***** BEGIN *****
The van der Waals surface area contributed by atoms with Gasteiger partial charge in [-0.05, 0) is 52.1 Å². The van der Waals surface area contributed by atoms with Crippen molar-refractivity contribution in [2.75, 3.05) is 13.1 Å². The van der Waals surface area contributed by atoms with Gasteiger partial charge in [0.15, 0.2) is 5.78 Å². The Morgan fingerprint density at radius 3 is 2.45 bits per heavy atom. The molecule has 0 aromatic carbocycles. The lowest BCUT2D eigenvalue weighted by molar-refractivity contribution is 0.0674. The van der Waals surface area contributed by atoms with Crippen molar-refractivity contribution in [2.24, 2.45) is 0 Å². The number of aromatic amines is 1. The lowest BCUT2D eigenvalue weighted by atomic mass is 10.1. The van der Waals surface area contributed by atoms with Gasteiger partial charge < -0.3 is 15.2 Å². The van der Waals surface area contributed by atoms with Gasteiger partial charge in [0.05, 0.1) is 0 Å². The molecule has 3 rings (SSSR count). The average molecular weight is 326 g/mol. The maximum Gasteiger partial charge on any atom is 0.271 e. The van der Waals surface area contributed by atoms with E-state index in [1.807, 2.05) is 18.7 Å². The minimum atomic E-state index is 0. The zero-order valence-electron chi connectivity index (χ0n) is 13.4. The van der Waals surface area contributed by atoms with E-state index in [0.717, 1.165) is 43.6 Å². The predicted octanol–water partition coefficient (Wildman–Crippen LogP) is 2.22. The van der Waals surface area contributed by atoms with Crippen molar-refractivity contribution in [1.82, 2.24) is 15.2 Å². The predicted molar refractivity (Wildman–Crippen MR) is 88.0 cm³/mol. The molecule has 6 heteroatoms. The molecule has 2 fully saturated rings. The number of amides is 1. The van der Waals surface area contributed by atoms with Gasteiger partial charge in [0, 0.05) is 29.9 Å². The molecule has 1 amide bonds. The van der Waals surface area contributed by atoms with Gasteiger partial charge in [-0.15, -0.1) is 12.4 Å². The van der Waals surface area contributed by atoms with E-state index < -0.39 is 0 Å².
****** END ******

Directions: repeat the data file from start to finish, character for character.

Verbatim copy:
The van der Waals surface area contributed by atoms with Gasteiger partial charge in [-0.05, 0) is 52.1 Å². The van der Waals surface area contributed by atoms with Crippen molar-refractivity contribution in [2.75, 3.05) is 13.1 Å². The van der Waals surface area contributed by atoms with Gasteiger partial charge in [0.15, 0.2) is 5.78 Å². The Morgan fingerprint density at radius 3 is 2.45 bits per heavy atom. The molecule has 0 aromatic carbocycles. The lowest BCUT2D eigenvalue weighted by molar-refractivity contribution is 0.0674. The van der Waals surface area contributed by atoms with Crippen molar-refractivity contribution in [2.24, 2.45) is 0 Å². The number of aromatic amines is 1. The lowest BCUT2D eigenvalue weighted by atomic mass is 10.1. The van der Waals surface area contributed by atoms with Gasteiger partial charge < -0.3 is 15.2 Å². The van der Waals surface area contributed by atoms with Gasteiger partial charge in [0.05, 0.1) is 0 Å². The molecule has 3 rings (SSSR count). The average molecular weight is 326 g/mol. The maximum Gasteiger partial charge on any atom is 0.271 e. The van der Waals surface area contributed by atoms with E-state index in [1.807, 2.05) is 18.7 Å². The minimum atomic E-state index is 0. The zero-order valence-electron chi connectivity index (χ0n) is 13.4. The van der Waals surface area contributed by atoms with E-state index in [0.717, 1.165) is 43.6 Å². The predicted octanol–water partition coefficient (Wildman–Crippen LogP) is 2.22. The van der Waals surface area contributed by atoms with Crippen molar-refractivity contribution in [1.82, 2.24) is 15.2 Å². The predicted molar refractivity (Wildman–Crippen MR) is 88.0 cm³/mol. The molecule has 6 heteroatoms. The molecule has 2 fully saturated rings. The number of amides is 1. The van der Waals surface area contributed by atoms with Gasteiger partial charge in [0, 0.05) is 29.9 Å². The molecule has 1 amide bonds. The van der Waals surface area contributed by atoms with Gasteiger partial charge in [-0.15, -0.1) is 12.4 Å². The van der Waals surface area contributed by atoms with E-state index < -0.39 is 0 Å².